CURWOOD: What are the risks here? How important are those risks?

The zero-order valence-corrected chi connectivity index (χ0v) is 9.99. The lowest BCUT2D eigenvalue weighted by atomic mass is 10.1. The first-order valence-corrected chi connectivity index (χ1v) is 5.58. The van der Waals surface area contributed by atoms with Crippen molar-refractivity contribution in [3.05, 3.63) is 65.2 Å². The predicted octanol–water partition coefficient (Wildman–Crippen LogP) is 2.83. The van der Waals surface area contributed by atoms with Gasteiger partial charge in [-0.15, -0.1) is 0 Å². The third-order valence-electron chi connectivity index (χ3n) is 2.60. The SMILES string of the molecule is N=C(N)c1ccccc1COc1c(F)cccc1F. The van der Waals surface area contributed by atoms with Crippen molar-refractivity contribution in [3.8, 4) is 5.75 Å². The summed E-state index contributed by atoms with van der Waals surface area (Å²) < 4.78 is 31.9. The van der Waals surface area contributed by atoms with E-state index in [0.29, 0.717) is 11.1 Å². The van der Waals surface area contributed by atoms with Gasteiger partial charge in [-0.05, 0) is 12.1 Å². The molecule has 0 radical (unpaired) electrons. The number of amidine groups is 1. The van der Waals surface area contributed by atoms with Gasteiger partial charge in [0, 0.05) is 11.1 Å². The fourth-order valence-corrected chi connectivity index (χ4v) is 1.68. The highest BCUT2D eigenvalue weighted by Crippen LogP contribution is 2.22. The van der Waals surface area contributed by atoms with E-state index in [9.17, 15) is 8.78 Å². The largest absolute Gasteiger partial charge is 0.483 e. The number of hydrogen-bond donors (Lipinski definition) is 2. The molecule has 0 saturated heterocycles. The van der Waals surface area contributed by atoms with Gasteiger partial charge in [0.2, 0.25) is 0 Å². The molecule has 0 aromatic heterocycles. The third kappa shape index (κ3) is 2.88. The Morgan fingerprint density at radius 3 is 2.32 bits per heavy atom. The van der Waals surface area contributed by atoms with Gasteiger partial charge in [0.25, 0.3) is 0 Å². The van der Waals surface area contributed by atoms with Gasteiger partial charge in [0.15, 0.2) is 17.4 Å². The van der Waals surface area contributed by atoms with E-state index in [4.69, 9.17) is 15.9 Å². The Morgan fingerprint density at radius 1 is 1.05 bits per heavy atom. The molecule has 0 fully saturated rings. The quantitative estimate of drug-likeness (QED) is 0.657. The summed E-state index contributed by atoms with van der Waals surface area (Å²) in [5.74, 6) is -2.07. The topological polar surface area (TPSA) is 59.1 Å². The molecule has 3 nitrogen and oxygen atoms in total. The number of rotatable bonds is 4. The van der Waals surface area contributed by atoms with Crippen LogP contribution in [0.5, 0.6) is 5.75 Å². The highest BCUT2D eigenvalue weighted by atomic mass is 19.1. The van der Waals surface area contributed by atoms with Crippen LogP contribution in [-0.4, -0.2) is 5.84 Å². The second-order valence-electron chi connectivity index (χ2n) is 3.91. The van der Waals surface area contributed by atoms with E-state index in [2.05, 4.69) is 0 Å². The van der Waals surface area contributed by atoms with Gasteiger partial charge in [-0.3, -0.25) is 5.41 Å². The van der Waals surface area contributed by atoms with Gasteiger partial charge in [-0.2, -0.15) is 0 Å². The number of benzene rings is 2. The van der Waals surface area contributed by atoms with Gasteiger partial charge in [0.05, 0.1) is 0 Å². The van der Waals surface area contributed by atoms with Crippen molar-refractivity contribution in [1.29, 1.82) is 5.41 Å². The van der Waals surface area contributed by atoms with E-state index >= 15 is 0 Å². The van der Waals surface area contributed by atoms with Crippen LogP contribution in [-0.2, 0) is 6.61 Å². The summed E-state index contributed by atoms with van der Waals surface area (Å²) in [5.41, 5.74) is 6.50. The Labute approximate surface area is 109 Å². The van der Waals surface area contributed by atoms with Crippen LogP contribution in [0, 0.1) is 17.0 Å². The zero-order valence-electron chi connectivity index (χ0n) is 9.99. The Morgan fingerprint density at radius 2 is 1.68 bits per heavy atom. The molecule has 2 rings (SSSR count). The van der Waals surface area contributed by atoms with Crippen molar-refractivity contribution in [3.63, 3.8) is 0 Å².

ALAM: You know, central to my argument here is that the World [Weather] Attribution group, which looks at climate events throughout the world to see whether or not they can be attributed to global climate change and global warming, has already stated that the heat waves last year and this year are on account of the 1.2, 1.4 degrees centigrade global warming we've experienced. So these heat waves are not a natural occurrence. This is very much a manmade occurrence. People like myself, people in Pakistan, people in India—by the way, over 55 people have died in India because of heat waves. So this heat wave is a manmade event due to the greenhouse gases consumed and thrown into the atmosphere by the Global North since the industrial revolution. So at some level, these greenhouse gases have to stop. Otherwise places like Pakistan, which contributes less than 1% to global greenhouse gas emissions on a year-to-year basis, is paying the bill for other countries' industrial and economic expansion. You have to stop those greenhouse gases. Otherwise people throughout South Asia are going to be exposed to high and very dangerous levels of temperature, which is also going to produce these dustbowl conditions in our agriculture belts. We have to change the way we do agriculture; we'd have to have heat-resistant crops. We grow our own food right now, but there's no crop in existence that can withstand 50-plus-centigrade temperatures. We have to come up with better varieties of seeds that are more heat resistance. We have to come up with other forms of agriculture, large-scale agriculture that can take this rapid increase in temperature. We have to change our water economy. I've already mentioned that agriculture contributes about 20% to GDP, but over 90% of Pakistan's water goes to agriculture. We have to find a better ratio where this water can be used to provide resilience and sustainability to Pakistanis going forward. I mean, it's confounds me to think that 90% of Pakistan's water is used to produce 20% of its GDP, and employs 40% of its workforce close to or at the poverty line. And we need to change the way our cities are designed. The cities are designed for cars. They're not designed for human beings to withstand these temperatures. I'm not sure how to go about this redesign. But these are the big, bold things we need to do in the face of dramatic climate change.